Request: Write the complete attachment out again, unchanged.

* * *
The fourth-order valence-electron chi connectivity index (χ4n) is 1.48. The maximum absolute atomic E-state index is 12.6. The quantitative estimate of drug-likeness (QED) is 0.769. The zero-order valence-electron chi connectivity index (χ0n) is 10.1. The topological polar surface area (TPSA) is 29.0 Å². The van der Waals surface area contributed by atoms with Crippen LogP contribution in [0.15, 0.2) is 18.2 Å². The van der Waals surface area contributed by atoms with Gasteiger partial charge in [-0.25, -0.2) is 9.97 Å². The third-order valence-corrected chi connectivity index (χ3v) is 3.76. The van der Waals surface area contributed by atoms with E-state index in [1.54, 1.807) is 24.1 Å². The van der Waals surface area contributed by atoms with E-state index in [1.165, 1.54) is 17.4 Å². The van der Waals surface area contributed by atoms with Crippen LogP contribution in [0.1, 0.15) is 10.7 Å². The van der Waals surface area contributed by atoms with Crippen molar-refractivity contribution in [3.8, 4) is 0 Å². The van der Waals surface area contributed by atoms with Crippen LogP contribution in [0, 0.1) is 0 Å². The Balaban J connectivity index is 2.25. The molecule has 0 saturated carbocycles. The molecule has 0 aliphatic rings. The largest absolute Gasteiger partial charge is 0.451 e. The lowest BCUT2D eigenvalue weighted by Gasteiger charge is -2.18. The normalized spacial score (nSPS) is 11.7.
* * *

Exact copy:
The fourth-order valence-electron chi connectivity index (χ4n) is 1.48. The maximum absolute atomic E-state index is 12.6. The quantitative estimate of drug-likeness (QED) is 0.769. The zero-order valence-electron chi connectivity index (χ0n) is 10.1. The topological polar surface area (TPSA) is 29.0 Å². The van der Waals surface area contributed by atoms with Crippen LogP contribution in [0.15, 0.2) is 18.2 Å². The van der Waals surface area contributed by atoms with Gasteiger partial charge in [-0.25, -0.2) is 9.97 Å². The third-order valence-corrected chi connectivity index (χ3v) is 3.76. The van der Waals surface area contributed by atoms with E-state index in [1.54, 1.807) is 24.1 Å². The van der Waals surface area contributed by atoms with E-state index in [1.165, 1.54) is 17.4 Å². The van der Waals surface area contributed by atoms with Crippen LogP contribution in [0.1, 0.15) is 10.7 Å². The van der Waals surface area contributed by atoms with Crippen molar-refractivity contribution in [3.8, 4) is 0 Å². The van der Waals surface area contributed by atoms with Crippen LogP contribution in [0, 0.1) is 0 Å². The Balaban J connectivity index is 2.25. The molecule has 0 saturated carbocycles. The molecule has 0 aliphatic rings. The largest absolute Gasteiger partial charge is 0.451 e. The lowest BCUT2D eigenvalue weighted by Gasteiger charge is -2.18. The normalized spacial score (nSPS) is 11.7.